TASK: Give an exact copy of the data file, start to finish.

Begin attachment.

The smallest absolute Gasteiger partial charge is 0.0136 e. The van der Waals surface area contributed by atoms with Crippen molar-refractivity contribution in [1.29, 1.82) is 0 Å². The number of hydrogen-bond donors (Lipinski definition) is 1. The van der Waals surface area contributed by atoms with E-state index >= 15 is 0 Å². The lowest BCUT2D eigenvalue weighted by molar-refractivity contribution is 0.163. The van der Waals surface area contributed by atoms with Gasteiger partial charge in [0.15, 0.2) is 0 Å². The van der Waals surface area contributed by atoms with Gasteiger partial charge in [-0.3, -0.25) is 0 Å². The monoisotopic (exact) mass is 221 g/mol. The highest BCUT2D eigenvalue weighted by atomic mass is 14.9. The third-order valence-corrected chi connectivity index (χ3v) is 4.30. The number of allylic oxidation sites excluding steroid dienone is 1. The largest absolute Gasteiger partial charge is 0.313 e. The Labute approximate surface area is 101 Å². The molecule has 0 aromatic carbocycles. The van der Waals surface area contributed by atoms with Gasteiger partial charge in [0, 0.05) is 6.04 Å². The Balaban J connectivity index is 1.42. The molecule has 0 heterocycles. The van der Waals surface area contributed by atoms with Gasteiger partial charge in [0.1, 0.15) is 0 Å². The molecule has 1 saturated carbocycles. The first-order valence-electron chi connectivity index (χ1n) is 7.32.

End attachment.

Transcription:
The smallest absolute Gasteiger partial charge is 0.0136 e. The van der Waals surface area contributed by atoms with Crippen molar-refractivity contribution in [1.29, 1.82) is 0 Å². The number of hydrogen-bond donors (Lipinski definition) is 1. The van der Waals surface area contributed by atoms with E-state index >= 15 is 0 Å². The lowest BCUT2D eigenvalue weighted by molar-refractivity contribution is 0.163. The van der Waals surface area contributed by atoms with Gasteiger partial charge in [0.15, 0.2) is 0 Å². The van der Waals surface area contributed by atoms with Gasteiger partial charge in [-0.3, -0.25) is 0 Å². The monoisotopic (exact) mass is 221 g/mol. The highest BCUT2D eigenvalue weighted by atomic mass is 14.9. The third-order valence-corrected chi connectivity index (χ3v) is 4.30. The number of allylic oxidation sites excluding steroid dienone is 1. The largest absolute Gasteiger partial charge is 0.313 e. The Labute approximate surface area is 101 Å². The molecule has 0 aromatic carbocycles. The van der Waals surface area contributed by atoms with Gasteiger partial charge in [0, 0.05) is 6.04 Å². The Balaban J connectivity index is 1.42. The molecule has 0 heterocycles. The van der Waals surface area contributed by atoms with Gasteiger partial charge in [0.1, 0.15) is 0 Å². The molecule has 1 saturated carbocycles. The first-order valence-electron chi connectivity index (χ1n) is 7.32.